Washington, Jan 30 (Prensa Latina) On the eve of the President´s State of the Union address, the United States suffers from huge budget and trade deficits, a nonexistent energy strategy, spiralling federal spending and the greatest income inequality in half a century.
And that is only the state of the economy. In political terms, George W. Bush is being questioned for lying about the arguments for starting the war on Iraq, being nearer defeat than victory three years later, authorizing torture and indefinite detention and spying on thousands of ordinary Americans.
The word "impeachment" is popping up increasingly these days. At least one powerful senator, Arlene Specter, R-Pa., chairman of the Senate Judiciary Committee has openly expressed the president should be impeached for those crimes.
The New York Times editorial commentator Bob Herbert wrote last week that Bush´s arrogance is only surpassed by his incompetence. The weight of having sent over two thousand Americans to their deaths in Iraq due to the greed to grab Middle East oil reserves is surely giving Bush increasingly bad press reviews.
The economy´s future depends on the source consulted. The Organization for Cooperation and Economic Development, that groups about 25 developed countries for instance, gives a rosy picture of 3.5 per cent growth in the Gross Domestic Product (GDP) this year.
The forecast was evidently prepared long before the fall to 1.1 per cent registered in the last quarter of 2005. According to Robert Samuelson, there could be five dark clouds to burst on the last half of Bush´s second term: the collapse of the housing market, bankruptcy of General Motors and oil prices climbing to 85 dollars a barrel.
Also, the curve of interest rate yields goes in reverse. Since 1965, there have been seven such episodes, five of which were followed by recessions.
Last, but not least, there is the “fall” of the dollar. In 2005, US trade deficit closed at 712 billion dollars, according to Moody´s Economy.com, while one year before it ended at 624 billion.
Much depends on foreign investors, who if they triggered a massive sale of the greenback, would severely damage the housing market and consumer spending. There is no previous experience, but places have changed at the top and China is now the fourth economy of the planet, with billions invested in US Treasury bonds.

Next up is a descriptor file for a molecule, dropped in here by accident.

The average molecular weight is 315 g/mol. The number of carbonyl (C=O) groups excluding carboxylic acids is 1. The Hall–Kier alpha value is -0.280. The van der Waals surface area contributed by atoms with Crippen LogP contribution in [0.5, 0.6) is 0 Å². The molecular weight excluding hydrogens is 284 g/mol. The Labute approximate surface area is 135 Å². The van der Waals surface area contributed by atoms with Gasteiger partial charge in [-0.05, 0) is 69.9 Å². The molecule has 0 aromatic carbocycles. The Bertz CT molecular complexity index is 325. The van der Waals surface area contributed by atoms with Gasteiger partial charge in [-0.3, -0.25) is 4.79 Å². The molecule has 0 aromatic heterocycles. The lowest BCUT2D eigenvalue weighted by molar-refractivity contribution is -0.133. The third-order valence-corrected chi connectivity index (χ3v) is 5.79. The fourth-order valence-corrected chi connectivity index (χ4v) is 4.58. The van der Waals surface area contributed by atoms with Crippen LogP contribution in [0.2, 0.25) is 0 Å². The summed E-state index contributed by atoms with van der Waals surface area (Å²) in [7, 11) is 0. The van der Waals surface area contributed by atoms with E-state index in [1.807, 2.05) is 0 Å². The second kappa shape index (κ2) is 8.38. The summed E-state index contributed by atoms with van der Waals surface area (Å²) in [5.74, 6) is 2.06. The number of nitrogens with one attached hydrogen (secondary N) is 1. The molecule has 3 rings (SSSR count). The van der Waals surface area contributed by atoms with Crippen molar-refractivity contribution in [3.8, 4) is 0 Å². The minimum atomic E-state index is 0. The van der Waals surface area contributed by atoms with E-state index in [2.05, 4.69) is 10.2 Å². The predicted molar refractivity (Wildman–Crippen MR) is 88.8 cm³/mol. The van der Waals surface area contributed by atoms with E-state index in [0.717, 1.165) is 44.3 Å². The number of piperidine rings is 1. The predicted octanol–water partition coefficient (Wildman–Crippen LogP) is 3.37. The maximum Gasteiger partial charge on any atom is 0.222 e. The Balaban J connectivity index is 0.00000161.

The change at the head of the Federal Reserve Board, as of this week in the hands of Ben S.
Bernanke, Princeton academic and member of the Fed board for the last two years, will probably won´t produce any surprises compared to its preceding leader, Alan Greenspan.
Greenspan salvaged Bill Clinton´s administration from several tough spots, like banking deregulation and the financial crises in Mexico and Asia, but since the arrival of this Bush to the White House, the financial wizard´s advice was largely ignored.
Fed watchers sometimes grumble that Greenspan should have stuck to interest rates. Mr. Bernanke himself intimated in his confirmation hearings that he was likely to say less about non-monetary matters. That would be unfortunate.
Bernanke´s credibility is further heightened by his impeccable academic credentials, previous service at the Federal Reserve and reputation for speaking directly. His unanimous recommendation from the Senate Banking Committee underscores the political capital and goodwill with which he arrives.
Being approved for the post is one thing, but making the White House heed his advice is another very different thing. Greenspan has spoken out against this narrow approach, a cousin of the old method of setting a target for the size of the money supply, but that is not necessarily wrong.
The United States is sorely in need of economic wisdom, but it remains to be seen if the current government is ready to heed a fresh voice.